Those who fight for real marriage today can learn three important lessons from John’s example.

  1. Those proudly living in ungodly and unnatural relationships — often referred to in today’s sociopolitical sphere as ‘marriage’ — will despise those who tell them what they are doing is wrong. Real marriage defenders must expect opposition to their message from the highest levels.
  2. Despite facing opposition, John was not afraid to defend God’s plan for marriage in the public square, even holding a secular ruler accountable to this plan. John, following the third book of the Hebrew Bible (Leviticus 20:21), held that a man marrying the wife of his brother was an act of “impurity” and therefore abhorrent to God. Real marriage defenders must boldly proclaim today that God is the author of marriage, an institution he created to be a life-long union between one man and one woman from which children arise and in which they are best nurtured. Marriage can be nothing more, nothing less.
  3. John did not compromise on the truth of marriage as revealed by God, even to the point of suffering imprisonment and death for his unpopular position. Real marriage defenders must never compromise on the truth of marriage, even if the government, corporate North America, and the entire secular education system says otherwise. They must learn to recognize the new “Herodias” of today who despises those raising a voice against her lifestyle. They must stand their ground no matter what may come, no matter what the cost.

John the Baptist was not intolerant or a bigot, he simply lived the word of God without compromise, speaking the word of truth when it was needed, knowing that God’s way is always the best way. Were John alive today, he would be at the forefront of the grassroots movement opposing the social and political agenda to remake marriage in the image of man.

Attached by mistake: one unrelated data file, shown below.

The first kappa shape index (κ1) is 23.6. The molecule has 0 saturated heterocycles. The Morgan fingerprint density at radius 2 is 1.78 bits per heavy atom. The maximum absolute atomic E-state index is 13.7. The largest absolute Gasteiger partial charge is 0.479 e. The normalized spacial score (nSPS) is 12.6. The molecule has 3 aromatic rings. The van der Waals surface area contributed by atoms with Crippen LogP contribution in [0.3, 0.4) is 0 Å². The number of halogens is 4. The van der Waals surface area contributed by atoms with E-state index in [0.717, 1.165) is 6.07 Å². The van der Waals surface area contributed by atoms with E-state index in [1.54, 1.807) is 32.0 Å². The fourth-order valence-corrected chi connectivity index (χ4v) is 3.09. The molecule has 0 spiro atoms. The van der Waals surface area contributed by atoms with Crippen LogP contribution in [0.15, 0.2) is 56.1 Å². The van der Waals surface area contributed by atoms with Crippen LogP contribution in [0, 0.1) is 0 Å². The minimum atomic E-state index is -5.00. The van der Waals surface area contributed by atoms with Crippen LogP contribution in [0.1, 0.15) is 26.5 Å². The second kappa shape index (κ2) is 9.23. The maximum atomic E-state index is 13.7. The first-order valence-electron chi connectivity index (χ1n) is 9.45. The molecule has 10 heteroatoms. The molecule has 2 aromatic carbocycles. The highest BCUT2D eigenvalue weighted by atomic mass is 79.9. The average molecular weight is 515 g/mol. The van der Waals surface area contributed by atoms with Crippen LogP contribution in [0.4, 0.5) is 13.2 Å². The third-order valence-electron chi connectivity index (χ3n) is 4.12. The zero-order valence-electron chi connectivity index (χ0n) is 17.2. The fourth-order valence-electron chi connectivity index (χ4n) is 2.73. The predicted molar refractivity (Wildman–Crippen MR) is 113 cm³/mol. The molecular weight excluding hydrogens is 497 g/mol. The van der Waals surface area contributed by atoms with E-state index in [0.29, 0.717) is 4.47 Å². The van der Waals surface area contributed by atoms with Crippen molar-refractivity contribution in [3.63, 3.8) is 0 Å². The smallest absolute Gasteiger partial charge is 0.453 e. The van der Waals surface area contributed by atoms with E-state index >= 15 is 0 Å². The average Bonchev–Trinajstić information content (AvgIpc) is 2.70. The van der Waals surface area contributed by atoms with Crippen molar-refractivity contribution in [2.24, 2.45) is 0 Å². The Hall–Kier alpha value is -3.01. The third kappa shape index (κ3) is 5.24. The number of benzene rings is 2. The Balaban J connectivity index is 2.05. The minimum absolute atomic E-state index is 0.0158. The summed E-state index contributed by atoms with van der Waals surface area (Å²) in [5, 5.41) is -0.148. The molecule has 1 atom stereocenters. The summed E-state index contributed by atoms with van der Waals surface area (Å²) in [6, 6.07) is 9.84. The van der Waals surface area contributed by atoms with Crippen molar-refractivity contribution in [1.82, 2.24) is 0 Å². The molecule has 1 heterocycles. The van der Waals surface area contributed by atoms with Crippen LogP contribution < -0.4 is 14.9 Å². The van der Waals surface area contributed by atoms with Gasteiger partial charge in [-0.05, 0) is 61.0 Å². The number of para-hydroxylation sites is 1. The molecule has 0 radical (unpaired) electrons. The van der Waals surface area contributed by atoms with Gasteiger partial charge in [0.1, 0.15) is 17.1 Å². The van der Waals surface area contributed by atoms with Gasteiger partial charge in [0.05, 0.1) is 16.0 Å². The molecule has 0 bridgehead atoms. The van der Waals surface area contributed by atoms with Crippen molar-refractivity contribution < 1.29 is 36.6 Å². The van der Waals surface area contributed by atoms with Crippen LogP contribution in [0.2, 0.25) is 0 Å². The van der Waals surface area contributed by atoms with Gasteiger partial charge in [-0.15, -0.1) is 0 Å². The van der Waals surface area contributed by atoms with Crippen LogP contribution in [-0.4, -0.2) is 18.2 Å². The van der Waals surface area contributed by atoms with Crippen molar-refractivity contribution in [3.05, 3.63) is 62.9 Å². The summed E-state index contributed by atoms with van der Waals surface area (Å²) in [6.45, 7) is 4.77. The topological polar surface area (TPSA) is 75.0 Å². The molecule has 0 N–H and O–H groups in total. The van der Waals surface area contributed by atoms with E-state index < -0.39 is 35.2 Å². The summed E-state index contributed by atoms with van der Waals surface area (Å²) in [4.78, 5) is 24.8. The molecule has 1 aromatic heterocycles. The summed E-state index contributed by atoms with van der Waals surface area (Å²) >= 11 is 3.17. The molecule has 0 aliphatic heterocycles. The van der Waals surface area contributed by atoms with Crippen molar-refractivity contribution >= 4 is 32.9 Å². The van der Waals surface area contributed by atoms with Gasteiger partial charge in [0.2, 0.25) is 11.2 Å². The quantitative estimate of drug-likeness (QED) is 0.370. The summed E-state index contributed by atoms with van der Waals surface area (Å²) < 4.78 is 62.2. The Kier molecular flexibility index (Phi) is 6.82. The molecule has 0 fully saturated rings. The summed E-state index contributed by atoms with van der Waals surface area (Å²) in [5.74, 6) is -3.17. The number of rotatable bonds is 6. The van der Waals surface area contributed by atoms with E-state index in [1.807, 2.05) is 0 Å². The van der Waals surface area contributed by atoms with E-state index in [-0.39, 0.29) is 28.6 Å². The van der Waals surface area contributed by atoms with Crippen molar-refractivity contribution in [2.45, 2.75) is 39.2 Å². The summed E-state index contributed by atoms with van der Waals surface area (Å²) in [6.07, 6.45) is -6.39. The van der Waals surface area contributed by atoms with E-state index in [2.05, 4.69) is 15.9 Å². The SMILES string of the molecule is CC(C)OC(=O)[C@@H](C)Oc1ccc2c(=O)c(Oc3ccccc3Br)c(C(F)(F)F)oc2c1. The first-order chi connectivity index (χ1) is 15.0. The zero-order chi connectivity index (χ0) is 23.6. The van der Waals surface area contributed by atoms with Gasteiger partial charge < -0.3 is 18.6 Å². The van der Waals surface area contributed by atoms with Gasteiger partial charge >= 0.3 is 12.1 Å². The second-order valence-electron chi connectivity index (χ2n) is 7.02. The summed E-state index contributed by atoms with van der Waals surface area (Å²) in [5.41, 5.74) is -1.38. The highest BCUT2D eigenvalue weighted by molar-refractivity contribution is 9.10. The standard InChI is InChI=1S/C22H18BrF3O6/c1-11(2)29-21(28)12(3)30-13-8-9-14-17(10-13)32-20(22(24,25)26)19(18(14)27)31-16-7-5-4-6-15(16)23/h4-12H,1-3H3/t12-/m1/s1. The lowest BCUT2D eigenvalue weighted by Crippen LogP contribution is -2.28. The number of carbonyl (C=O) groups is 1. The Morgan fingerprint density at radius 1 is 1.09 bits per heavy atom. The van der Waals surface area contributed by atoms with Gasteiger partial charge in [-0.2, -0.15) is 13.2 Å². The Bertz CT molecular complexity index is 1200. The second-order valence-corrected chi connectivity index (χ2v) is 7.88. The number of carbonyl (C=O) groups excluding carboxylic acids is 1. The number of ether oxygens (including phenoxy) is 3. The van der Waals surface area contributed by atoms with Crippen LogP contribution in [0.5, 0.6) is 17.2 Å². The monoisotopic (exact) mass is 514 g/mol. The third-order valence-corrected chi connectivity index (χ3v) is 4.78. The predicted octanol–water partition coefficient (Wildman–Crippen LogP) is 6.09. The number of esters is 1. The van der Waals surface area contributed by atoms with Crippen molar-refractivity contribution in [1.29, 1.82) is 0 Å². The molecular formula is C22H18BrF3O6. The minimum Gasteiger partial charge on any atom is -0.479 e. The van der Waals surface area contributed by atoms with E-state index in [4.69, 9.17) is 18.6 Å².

Click "like" if you want to defend true marriage.

If he were alive today he might speak simple but eloquent words such as, “It is against God’s law for two men or two women to be together as a husband and wife in marriage. Marriage can only be between a man and a woman.” 

He would most likely be hated. He would be ridiculed. He would surely have the human rights tribunals throwing the book at him. But he would be speaking the truth and have God as his ally. 

The time may not be far off when those who defend real marriage, like John, will be presented with the choice of following Caesar or making the ultimate sacrifice. May God grant his faithful the grace to persevere in whatever might come. St. John the Baptist, pray for us!

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The Wunderlich family Mike Donnelly / Home School Legal Defence Association
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German homeschoolers regain custody of children, vow to stay and fight for freedom

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By Thaddeus Baklinski

One year to the day since a team of 20 social workers, police officers, and special agents stormed a homeschooling family’s residence near Darmstadt, Germany, and forcibly removed all four of the family’s children, aged 7 to 14, a state appeals court has returned custody of the children to their parents.

The reason given for the removal was that parents Dirk and Petra Wunderlich continued to homeschool their children in defiance of a German ban on home education.

The children were returned three weeks after being taken, following an international outcry spearheaded by the Home School Legal Defense Association.

However, a lower court imposed the condition on the parents that their children were required to attend state schools in order for them to be released, and took legal custody of the children in order to prevent the family from leaving the country.